Header file are incredibly tedious things to get up and going, I note with some humour that the windows.inc developed over time for the 32 bit MASM32 SDK have contributed to many other projects with different assemblers. Vasily's include file had vast amounts of the masm32 windows.inc in it and over time I have seen many others use bits of it.

The next item on the agenda is writing library modules. This is at least PHUN if you like writing algorithms but it can be just as tedious as writing header files as without an extensive library of among other things, API components for Windows, the assembler is crippled down to the level of console apps. The UNIX guy will also have to do something similar.

Lastly the only thing I hate more than fixing header files is writing CHM help files. It is a soul destroying grindingly irritating task but without it the potential user base has no real way of understanding what the assembler can do.

For those who want to see UASM become a widely accepted programming tool, the time to step up and actually do some work is now, people hanging around sucking the life out of the project and not contributing are not making it any more successful.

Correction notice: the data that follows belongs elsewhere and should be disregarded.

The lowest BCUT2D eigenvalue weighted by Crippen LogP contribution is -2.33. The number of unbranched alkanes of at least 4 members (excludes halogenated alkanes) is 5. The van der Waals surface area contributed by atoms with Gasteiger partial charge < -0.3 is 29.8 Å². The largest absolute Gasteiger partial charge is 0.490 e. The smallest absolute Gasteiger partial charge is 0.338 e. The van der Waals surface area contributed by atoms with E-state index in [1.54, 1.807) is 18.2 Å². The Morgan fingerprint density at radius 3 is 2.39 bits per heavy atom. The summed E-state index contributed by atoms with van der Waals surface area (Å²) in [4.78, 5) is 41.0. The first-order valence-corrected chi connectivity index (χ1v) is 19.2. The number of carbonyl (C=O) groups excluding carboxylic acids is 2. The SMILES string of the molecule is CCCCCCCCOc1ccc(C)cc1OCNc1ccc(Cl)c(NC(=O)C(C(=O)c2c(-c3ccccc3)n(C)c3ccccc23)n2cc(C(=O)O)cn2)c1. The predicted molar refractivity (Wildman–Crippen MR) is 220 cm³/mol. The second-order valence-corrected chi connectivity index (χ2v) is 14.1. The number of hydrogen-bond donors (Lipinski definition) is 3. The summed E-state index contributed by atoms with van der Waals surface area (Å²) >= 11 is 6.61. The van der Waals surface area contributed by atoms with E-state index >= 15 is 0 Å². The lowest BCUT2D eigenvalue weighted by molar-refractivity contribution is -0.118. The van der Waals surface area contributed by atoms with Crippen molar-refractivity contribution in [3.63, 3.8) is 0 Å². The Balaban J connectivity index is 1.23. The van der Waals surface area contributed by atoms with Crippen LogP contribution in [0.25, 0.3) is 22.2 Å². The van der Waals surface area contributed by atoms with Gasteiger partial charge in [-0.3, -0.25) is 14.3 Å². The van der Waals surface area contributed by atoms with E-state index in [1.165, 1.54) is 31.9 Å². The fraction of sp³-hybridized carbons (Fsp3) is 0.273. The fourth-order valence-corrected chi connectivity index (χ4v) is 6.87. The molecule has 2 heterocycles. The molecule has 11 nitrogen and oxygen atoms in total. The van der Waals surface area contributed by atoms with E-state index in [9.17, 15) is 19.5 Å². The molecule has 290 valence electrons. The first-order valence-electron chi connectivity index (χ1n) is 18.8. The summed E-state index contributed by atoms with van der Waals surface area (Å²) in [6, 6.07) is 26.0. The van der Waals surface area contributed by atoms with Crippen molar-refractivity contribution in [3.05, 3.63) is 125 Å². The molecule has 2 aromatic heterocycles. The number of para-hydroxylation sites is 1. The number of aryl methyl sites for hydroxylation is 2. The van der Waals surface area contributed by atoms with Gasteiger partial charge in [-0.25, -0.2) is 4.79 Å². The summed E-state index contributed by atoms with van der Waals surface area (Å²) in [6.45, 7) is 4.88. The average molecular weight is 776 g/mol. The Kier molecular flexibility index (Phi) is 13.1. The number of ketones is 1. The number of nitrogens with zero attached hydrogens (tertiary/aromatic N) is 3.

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rsala

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Re: Instruction Set Detection including AVX-512 sub-sets
« Reply #40 on: January 01, 2018, 12:26:43 AM »
The 64-bit version of Easy Code v2 is always compiled with UASM64. I always test the UASM new versions and report any issue to John. Also, all ".inc" and ".lib" files included with EC v2 are always tested with UASM64 and they are fully compatible. All included example projects for UASM, both 32-bit and 64-bit are always tested and work fine.